Reports are coming in that the software being used by most voting machines nationwide is antiquated, and very vulnerable to hacking and tampering during the 2020 elections!
An Associated Press analysis has found that the vast majority of 10,000 election jurisdictions nationwide use Windows 7 or an older operating system to create ballots, program voting machines, tally votes and report counts.
That’s significant because Windows 7 reached its “end of life” on Jan. 14, meaning Microsoft stops providing technical support and producing “patches” to fix software vulnerabilities, which hackers can exploit. In a statement to the AP, Microsoft said it would offer continued Windows 7 security updates for a fee through 2023.
Critics say the situation is an example of what happens when private companies ultimately determine the security level of election systems with a lack of federal requirements or oversight. Vendors say they have been making consistent improvements in election systems. And many state officials say they are wary of federal involvement in state and local elections.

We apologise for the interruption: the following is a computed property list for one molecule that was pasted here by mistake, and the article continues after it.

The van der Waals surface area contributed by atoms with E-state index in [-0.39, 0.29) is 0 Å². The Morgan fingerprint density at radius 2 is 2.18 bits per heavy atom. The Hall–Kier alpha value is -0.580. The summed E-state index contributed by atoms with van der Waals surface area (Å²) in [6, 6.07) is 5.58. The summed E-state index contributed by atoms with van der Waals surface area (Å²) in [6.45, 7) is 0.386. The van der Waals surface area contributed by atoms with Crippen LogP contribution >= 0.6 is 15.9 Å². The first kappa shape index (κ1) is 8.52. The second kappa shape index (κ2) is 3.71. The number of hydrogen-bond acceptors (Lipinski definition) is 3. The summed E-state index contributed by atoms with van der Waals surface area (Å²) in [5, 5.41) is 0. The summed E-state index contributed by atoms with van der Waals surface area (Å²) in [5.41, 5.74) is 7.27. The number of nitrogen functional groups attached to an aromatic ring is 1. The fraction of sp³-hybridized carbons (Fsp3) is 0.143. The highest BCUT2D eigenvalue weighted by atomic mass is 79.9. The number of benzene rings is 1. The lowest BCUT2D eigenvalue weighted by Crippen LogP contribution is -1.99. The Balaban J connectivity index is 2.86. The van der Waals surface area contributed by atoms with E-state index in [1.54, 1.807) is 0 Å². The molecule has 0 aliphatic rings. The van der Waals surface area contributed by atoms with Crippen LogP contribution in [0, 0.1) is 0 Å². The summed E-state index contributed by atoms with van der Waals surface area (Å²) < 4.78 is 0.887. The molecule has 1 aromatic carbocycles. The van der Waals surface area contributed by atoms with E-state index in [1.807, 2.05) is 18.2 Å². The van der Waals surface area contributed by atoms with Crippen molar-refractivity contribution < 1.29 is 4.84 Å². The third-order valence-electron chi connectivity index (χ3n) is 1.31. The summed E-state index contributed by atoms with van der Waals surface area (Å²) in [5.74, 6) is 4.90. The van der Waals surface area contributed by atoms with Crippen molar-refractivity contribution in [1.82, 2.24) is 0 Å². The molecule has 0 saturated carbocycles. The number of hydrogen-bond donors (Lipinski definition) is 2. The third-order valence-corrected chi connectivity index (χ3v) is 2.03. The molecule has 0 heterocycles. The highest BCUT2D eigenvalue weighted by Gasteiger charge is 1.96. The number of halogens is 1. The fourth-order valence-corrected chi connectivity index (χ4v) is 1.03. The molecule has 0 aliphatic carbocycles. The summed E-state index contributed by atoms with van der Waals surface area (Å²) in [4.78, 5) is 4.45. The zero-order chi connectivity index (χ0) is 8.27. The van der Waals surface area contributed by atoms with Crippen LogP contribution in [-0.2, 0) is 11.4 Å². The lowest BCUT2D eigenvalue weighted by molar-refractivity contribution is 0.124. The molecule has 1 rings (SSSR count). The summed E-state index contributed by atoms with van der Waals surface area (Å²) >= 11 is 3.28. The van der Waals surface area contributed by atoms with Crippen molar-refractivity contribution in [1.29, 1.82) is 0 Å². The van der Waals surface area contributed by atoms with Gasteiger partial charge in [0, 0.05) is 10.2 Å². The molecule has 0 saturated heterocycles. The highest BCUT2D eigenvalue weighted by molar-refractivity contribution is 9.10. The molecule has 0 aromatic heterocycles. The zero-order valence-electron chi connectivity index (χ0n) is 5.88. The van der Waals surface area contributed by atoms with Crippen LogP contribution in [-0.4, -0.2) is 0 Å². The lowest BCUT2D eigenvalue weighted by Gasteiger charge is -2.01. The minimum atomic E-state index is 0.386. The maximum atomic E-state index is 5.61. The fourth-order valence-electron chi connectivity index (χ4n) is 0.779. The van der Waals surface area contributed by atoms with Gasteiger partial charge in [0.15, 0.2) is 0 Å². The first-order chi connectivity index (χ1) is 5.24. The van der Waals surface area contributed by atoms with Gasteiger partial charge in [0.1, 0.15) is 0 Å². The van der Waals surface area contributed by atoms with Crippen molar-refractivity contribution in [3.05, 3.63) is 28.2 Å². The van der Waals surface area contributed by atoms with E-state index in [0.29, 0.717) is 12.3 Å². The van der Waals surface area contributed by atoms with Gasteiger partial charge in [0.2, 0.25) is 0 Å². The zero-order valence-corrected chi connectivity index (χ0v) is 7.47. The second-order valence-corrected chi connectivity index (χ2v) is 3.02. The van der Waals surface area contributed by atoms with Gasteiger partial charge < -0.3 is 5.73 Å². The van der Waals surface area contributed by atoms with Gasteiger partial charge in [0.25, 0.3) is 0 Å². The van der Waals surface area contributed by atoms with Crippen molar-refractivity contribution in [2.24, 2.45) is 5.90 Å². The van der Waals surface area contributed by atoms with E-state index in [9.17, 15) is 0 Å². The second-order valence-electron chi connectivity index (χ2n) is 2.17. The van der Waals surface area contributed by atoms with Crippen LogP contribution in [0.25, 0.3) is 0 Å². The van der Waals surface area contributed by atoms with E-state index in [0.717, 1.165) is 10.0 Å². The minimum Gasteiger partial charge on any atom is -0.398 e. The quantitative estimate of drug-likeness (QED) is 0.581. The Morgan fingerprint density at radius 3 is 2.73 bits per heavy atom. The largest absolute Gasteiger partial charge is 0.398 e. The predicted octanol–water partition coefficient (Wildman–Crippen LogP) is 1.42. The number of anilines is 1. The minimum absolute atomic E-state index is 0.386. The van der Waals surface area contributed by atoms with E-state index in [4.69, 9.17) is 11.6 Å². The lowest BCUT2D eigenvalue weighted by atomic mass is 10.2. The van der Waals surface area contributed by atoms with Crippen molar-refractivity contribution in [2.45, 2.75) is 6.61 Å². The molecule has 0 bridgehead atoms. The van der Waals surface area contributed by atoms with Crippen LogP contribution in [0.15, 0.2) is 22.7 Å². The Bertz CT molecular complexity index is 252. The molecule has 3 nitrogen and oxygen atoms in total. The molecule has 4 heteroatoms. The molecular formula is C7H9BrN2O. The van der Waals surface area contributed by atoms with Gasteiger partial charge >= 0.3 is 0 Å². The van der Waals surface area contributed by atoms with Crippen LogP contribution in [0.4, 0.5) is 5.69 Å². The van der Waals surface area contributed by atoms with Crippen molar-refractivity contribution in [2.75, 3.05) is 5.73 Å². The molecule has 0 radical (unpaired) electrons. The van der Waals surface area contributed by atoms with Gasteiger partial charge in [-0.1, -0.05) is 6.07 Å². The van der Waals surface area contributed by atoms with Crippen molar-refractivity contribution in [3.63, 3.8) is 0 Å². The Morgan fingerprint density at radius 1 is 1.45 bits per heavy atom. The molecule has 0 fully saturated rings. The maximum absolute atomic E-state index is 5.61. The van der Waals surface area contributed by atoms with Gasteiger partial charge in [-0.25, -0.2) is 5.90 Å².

The AP surveyed all 50 states, the District of Columbia and territories, and found multiple battleground states affected by the end of Windows 7 support, including Pennsylvania, Wisconsin, Florida, Iowa, Indiana, Arizona and North Carolina. Also affected are Michigan and Georgia, which acquired new systems in late 2019.
Besides the issues with outdated software, in Aug 2019, a team of independent security experts found that, contrary to popular belief, many digital voting machines were connected to the internet, sometimes for months on end. This, the experts feared, could give hackers a window through which to manipulate votes.
The company that makes the machines that the researchers found to be flawed is called Election Systems & Software (ES&S) (company officials have disputed this characterization of its systems). About 70 million Americans’ votes are counted using one of ES&S’ machines, which make up about half of the election equipment market, according to ProPublica.
As November’s presidential election looms, there is a lot for Americans to be concerned about. Secure vote-counting systems should be a given! The question is, do our leaders have the will to make sure we get that?
There’s still time, though it’s quickly running out!